Peptides and Proteins

We now turn to polymers of amino acids, the peptides and proteins. Biologically occurring polypeptides range in size from small to very large, consisting of two or three to thousands of linked amino acid residues. Our focus is on the fundamental chemical properties of these polymers.

Peptides Are Chains of Amino Acids

Two amino acid molecules can be covalently joined through a substituted amide linkage, termed a peptide bond, to yield a dipeptide. Such a linkage is formed by removal of the elements of water (dehydration) from the a-carboxyl group of one amino acid and the a-amino group of another (Fig. 3-13). Peptide bond formation is an example of a condensation reaction, a common class of reactions in living cells. Under standard biochemical conditions, the equilibrium for the reaction shown in Figure 3-13 favors the amino acids over the dipeptide. To make the reaction thermodynamically more favorable, the carboxyl group must be chemically modified or activated so that the hydroxyl group can be more readily eliminated. A chemical approach to this problem is outlined later in this chapter. The biological approach to peptide bond formation is a major topic of Chapter 27.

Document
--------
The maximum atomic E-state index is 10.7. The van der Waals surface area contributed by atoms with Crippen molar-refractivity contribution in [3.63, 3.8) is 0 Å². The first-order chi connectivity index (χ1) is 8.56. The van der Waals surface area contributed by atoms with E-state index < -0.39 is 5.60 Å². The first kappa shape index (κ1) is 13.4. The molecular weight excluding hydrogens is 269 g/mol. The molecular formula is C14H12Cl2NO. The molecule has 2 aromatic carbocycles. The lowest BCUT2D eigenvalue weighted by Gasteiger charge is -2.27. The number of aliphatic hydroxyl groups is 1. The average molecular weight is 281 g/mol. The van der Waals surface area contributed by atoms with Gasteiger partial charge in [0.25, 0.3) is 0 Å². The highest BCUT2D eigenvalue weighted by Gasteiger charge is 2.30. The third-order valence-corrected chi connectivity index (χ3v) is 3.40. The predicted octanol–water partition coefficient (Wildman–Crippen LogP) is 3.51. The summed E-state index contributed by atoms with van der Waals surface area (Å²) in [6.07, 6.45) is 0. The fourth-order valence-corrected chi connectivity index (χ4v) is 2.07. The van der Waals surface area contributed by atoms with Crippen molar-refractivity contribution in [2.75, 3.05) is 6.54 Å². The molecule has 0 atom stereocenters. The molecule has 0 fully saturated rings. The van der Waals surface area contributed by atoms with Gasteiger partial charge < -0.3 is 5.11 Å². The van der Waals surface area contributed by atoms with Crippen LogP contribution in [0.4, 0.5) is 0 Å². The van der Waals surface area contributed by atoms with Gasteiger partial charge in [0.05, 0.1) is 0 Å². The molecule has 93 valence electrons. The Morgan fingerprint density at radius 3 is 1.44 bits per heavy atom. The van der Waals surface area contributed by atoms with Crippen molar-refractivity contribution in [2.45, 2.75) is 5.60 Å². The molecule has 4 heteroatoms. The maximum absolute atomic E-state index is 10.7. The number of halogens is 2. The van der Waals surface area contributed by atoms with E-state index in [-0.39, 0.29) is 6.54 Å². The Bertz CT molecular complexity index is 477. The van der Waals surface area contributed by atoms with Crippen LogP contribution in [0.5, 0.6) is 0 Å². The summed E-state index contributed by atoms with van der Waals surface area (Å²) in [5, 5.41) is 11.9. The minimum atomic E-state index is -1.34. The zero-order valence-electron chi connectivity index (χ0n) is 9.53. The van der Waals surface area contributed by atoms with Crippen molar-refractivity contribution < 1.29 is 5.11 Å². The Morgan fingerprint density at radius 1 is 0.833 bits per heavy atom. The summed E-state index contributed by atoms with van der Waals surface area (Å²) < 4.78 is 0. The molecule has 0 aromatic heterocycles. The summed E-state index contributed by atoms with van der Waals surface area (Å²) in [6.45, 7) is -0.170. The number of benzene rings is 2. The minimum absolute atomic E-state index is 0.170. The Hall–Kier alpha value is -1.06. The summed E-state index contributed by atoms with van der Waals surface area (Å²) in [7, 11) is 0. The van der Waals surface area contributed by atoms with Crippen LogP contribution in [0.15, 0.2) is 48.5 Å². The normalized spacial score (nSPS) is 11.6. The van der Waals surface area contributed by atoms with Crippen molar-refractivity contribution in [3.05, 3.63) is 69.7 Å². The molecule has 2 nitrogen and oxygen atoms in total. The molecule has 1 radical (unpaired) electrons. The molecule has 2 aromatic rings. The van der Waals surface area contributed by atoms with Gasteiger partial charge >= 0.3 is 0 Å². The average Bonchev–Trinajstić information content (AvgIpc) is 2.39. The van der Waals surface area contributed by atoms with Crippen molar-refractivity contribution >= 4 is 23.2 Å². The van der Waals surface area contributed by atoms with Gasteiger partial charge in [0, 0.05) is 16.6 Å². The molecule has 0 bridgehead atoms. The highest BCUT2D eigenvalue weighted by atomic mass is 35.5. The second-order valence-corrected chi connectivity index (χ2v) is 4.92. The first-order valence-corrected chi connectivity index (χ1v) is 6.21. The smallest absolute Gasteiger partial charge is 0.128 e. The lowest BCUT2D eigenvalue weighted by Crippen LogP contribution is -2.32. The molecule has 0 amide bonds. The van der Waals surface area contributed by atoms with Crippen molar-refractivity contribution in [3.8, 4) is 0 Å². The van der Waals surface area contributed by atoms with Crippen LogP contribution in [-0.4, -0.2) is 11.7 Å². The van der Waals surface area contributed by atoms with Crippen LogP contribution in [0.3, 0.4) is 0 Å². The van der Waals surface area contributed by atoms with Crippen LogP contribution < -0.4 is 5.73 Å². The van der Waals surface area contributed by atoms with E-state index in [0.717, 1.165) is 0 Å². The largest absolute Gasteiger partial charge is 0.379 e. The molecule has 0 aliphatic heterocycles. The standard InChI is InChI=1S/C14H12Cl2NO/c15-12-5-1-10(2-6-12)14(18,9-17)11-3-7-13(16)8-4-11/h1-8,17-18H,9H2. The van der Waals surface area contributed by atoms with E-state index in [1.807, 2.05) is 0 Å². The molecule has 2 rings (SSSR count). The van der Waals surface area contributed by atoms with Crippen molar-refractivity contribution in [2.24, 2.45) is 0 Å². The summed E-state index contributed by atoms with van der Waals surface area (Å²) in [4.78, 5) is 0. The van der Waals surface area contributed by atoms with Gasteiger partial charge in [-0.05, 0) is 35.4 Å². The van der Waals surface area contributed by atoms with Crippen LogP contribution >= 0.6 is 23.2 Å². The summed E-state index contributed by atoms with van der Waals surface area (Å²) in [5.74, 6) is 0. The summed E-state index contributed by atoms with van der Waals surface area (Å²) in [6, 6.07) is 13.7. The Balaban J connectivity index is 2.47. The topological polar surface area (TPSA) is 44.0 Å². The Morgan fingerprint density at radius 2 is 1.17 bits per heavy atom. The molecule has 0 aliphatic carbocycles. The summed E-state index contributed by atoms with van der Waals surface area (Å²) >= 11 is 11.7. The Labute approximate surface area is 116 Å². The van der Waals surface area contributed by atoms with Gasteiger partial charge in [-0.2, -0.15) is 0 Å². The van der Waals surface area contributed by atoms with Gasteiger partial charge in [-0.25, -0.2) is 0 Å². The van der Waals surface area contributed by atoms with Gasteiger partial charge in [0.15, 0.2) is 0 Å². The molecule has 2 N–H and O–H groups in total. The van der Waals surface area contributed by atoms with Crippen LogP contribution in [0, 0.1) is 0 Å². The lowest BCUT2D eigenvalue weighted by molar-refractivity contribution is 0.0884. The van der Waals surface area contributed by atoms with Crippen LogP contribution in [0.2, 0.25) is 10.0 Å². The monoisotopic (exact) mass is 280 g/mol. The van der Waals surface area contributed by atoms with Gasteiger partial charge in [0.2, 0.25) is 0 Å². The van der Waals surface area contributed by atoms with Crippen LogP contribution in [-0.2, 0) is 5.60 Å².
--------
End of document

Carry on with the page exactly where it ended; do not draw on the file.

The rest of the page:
Three amino acids can be joined by two peptide bonds to form a tripeptide; similarly, amino acids can be linked to form tetrapeptides, pentapeptides, and so forth. When a few amino acids are joined in this fashion, the structure is called an oligopeptide. When many amino acids are joined, the product is called a polypep-tide. Proteins may have thousands of amino acid residues. Although the terms "protein" and "polypeptide" are sometimes used interchangeably, molecules referred to as polypeptides generally have molecular weights below 10,000, and those called proteins have higher molecular weights.

Figure 3-14 shows the structure of a pentapeptide. As already noted, an amino acid unit in a peptide is often called a residue (the part left over after losing a hydrogen atom from its amino group and the hydroxyl moiety from its carboxyl group). In a peptide, the amino acid residue at the end with a free a-amino group is the amino-terminal (or ^-terminal) residue; the residue

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